The Etruscan Necropolises of Cerveteri and Tarquinia have been a UNESCO World Heritage Site since 2004. They are in the Italian provinces of Rome and Viterbo, in the region of Latium. These two large Etruscan cemeteries show how people were buried in different ways from the 9th century BC to the 1st century BC. They also show what the Etruscan culture was able to do.
Etruscan Necropolises of Cerveteri and Tarquinia
Which grew into the first urban society in the northern Mediterranean over a period of nine centuries. Some of the Cerveteri Etruscan tombs are huge, carved out of rock, and topped by huge burial mounds. Many of them have carvings on the walls, while others have amazing paintings.
Banditaccia is the name of the cemetery near Cerveteri. It has thousands of tombs set up like a city, with streets, small squares, and neighborhoods. There are many different kinds of tombs at the site, such as rock-cut trenches and tumuli, as well as tombs that look like huts or houses and are carved out of rock.
Cerveteri Etruscan Tombs
These are the only examples of Etruscan residential architecture that have been found. There are 6,000 graves cut into the rock at the necropolis of Tarquinia, which is also known as Monterozzi. Important Etruscan tombs were discovered at Tarquinia. It is known for its 200 painted tombs, the oldest of which are from the 7th century BC.
Necropolis of Tarquinia
When you walk around this ancient cemetery, you can see a glimpse of the afterlife in the frescoed tombs of the ancient Etruscan people. Just outside of the city of Tarquinia, a hill hides a maze-like cemetery from the ancient Etruscan people. Erturia was ruled by the mysterious Etruscan people. This area is now made up of Tuscany, Umbria, Emilia-Romagna, Veneto, Lombardy, and Campania.
The Etruscans called Tarquinia “Tarchuna,” and it was one of their most powerful cities from the early Iron Age until 396 B.C., when they were conquered and made part of the Roman Empire. The Etruscans of Tarquinia dug tombs into the rock of the hill for their dead and topped them with a rock structure called a “tumulus.”
The large necropolis is where generations of Etruscans were buried. It is thought to have about 6,000 graves, and 200 of the tomb chambers have colorful frescoes on them. Archeologists think that the decorated tombs were where the most important Etruscans were buried.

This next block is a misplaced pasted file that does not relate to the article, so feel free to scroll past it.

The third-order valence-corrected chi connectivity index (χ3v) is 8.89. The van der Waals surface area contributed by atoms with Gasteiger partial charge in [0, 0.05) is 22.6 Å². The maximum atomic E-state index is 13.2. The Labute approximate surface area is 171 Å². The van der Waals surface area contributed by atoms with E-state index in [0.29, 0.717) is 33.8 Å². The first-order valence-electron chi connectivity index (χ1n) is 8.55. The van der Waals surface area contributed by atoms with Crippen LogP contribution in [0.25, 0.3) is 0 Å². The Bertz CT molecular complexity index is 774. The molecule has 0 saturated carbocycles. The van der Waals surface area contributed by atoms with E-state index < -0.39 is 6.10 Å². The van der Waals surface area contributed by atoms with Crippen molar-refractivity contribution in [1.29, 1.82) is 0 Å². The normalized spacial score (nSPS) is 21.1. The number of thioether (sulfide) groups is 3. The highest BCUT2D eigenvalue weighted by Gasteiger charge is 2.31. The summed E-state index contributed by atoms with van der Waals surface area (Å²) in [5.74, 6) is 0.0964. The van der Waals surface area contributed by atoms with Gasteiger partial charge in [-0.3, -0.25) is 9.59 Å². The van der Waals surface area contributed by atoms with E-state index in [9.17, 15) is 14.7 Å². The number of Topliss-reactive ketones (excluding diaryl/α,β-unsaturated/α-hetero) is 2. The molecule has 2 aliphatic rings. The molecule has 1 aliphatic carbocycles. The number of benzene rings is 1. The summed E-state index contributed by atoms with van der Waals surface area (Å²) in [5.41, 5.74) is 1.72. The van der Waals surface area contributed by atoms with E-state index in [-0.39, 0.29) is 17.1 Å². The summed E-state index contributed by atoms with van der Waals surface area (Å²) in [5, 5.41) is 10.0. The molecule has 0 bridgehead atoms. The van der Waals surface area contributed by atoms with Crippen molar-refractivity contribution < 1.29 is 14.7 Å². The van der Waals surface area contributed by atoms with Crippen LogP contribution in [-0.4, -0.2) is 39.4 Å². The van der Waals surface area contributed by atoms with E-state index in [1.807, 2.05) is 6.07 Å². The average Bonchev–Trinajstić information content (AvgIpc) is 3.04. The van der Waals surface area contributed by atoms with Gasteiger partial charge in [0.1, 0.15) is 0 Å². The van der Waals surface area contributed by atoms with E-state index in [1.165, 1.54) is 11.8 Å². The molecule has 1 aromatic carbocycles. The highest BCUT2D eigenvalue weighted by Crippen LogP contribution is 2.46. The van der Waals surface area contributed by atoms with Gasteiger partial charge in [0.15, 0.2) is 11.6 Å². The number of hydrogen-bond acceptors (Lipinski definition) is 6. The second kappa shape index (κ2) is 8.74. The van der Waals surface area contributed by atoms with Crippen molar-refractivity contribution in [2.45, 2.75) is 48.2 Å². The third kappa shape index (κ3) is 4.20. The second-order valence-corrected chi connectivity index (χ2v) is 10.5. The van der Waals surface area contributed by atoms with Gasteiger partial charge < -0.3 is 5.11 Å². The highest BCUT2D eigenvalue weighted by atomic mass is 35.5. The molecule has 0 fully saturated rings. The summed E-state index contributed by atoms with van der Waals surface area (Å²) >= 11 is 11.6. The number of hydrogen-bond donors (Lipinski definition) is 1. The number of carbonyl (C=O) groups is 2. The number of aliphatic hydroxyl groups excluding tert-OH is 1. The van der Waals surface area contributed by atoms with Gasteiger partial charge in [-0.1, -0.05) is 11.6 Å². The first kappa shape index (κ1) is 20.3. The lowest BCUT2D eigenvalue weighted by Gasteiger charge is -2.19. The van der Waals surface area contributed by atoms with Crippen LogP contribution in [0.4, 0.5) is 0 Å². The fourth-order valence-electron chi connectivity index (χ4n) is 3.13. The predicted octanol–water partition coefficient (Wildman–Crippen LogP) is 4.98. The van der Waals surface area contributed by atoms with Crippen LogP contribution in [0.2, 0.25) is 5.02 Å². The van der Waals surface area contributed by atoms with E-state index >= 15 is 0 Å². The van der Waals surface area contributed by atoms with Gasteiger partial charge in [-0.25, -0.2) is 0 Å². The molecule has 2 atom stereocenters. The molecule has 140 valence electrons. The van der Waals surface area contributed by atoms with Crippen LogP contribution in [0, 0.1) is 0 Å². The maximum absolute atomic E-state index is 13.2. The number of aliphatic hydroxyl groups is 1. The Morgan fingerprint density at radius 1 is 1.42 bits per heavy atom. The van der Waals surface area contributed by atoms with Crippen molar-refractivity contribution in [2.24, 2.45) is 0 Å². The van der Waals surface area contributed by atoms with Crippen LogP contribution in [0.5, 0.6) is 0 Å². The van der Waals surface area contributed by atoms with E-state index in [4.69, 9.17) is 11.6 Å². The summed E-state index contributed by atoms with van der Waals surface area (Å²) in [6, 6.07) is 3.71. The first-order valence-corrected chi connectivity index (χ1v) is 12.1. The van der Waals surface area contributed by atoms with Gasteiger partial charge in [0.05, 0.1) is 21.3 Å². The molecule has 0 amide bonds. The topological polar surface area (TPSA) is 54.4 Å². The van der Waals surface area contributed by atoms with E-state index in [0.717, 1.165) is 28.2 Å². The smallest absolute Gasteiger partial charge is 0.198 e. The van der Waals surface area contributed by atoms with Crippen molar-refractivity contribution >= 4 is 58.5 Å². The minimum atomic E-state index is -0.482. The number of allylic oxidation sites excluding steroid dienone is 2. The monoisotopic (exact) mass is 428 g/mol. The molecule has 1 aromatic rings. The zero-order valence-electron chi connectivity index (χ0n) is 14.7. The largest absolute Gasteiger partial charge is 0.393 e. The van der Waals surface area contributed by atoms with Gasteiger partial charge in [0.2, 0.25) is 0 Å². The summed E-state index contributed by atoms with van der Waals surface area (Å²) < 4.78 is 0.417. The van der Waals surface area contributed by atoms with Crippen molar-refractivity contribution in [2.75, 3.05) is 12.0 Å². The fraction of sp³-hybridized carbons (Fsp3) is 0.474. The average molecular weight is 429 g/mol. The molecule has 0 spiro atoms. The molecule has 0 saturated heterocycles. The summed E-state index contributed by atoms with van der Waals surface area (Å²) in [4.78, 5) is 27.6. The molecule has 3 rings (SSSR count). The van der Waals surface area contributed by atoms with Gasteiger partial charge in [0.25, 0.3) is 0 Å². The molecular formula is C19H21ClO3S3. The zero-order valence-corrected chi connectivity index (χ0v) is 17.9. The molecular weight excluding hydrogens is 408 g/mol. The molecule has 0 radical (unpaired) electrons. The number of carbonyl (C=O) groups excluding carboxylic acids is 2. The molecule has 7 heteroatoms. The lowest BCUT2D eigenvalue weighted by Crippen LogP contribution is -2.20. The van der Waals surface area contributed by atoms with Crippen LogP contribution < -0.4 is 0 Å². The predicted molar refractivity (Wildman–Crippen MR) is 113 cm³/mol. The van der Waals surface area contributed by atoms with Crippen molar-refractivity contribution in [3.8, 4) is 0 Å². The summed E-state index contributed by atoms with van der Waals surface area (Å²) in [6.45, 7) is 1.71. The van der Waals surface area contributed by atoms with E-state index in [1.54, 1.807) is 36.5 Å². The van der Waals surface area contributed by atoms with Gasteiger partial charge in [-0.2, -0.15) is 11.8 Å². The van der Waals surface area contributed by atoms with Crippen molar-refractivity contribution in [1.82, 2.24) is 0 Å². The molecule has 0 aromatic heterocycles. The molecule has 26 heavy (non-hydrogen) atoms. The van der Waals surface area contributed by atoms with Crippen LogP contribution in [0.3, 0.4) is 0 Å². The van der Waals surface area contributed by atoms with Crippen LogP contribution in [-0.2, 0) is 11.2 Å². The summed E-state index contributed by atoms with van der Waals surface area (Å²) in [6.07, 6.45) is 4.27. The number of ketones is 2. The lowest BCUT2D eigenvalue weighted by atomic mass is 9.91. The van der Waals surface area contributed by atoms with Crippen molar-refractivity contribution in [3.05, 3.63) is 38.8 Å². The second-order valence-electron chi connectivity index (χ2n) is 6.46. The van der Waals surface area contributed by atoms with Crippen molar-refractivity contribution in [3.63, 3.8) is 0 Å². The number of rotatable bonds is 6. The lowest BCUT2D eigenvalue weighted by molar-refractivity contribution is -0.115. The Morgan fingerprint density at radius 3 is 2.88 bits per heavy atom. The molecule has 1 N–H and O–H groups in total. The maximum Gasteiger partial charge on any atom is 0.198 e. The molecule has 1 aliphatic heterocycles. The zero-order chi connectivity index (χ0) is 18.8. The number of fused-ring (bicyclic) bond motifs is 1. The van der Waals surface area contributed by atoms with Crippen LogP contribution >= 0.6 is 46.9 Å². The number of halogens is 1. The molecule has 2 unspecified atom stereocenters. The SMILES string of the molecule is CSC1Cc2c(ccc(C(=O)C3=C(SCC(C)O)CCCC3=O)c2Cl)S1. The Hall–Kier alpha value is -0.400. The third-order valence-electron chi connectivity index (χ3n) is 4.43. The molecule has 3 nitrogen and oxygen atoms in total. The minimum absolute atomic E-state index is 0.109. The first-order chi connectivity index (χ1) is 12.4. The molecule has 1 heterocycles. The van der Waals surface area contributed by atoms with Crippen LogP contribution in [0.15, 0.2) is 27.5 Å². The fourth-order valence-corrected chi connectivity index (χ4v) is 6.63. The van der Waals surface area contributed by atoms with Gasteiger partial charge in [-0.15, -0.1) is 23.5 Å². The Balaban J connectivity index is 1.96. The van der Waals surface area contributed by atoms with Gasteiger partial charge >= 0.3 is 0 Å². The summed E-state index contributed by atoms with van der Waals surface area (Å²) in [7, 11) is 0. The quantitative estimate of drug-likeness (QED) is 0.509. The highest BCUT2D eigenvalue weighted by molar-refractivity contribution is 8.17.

They were put to rest in elaborately carved sarcophagi, which can be seen in a nearby museum. These sarcophagi show the dead person’s face and are decorated with mythological symbols. Most of the frescos show themes and leisure activities that show how full of life and pleasure the Ancient Etruscan nobility seemed to be and how important they thought that was to a good life.
How do Etruscan Sarcophagi Reflect the Attitude of Etruscan Society? Here, you can see scene after scene of music, dance, acrobatics, juggling, sexual encounters, eating, drinking, hunting, and weird magic rituals. But the paintings also show darker things that show what these ancient people were afraid of and how creative they were. Several scary things like blue-skinned demons that shriek and wave their arms around wildly and mutated wild animals like panthers and lions that prowl, hunt, and bare their fanged mouths at visitors show up.
Art of the Etruscans
These scary-looking figures may have been thought to protect the Etruscan dead as they slept. Even though archeological research is still going on, it’s possible that we’ll never know how the ancient Etruscans thought about life, death, and the afterlife, since they no longer exist as a civilization. But the colorful paintings on the walls of their tombs at the necropolis of Tarquinia are a moving and haunting reminder that the Etruscans seemed to love life in all its fullness and wanted to keep partying in the afterlife.
Etruscan Wall Paintings
When D.H. Lawrence went to Tarquinia in the 1920s, he wrote beautifully about the place and how it made him feel: “In the tombs, we can see people in awe and with a strong sense of death. Man moves through the universe while naked and shining. Then death comes: he jumps into the sea and goes to the underworld. To the Etruscans, everything was alive, and man’s job was to live in the middle of it all. He had to pull life into himself from the world’s big, moving sources of life.”
Find out before you go: The Necropolis is open from 8:30 a.m. to one hour before sunset from Tuesday to Sunday in the winter (closed on Mondays) and from 8:30 a.m. to 8:30 p.m. from Tuesday to Sunday in the summer. The entrance fee is €6, and a visit to both the necropolis and the brilliant museum costs €10. However, if you are a student and can show your ID, you can get in for free.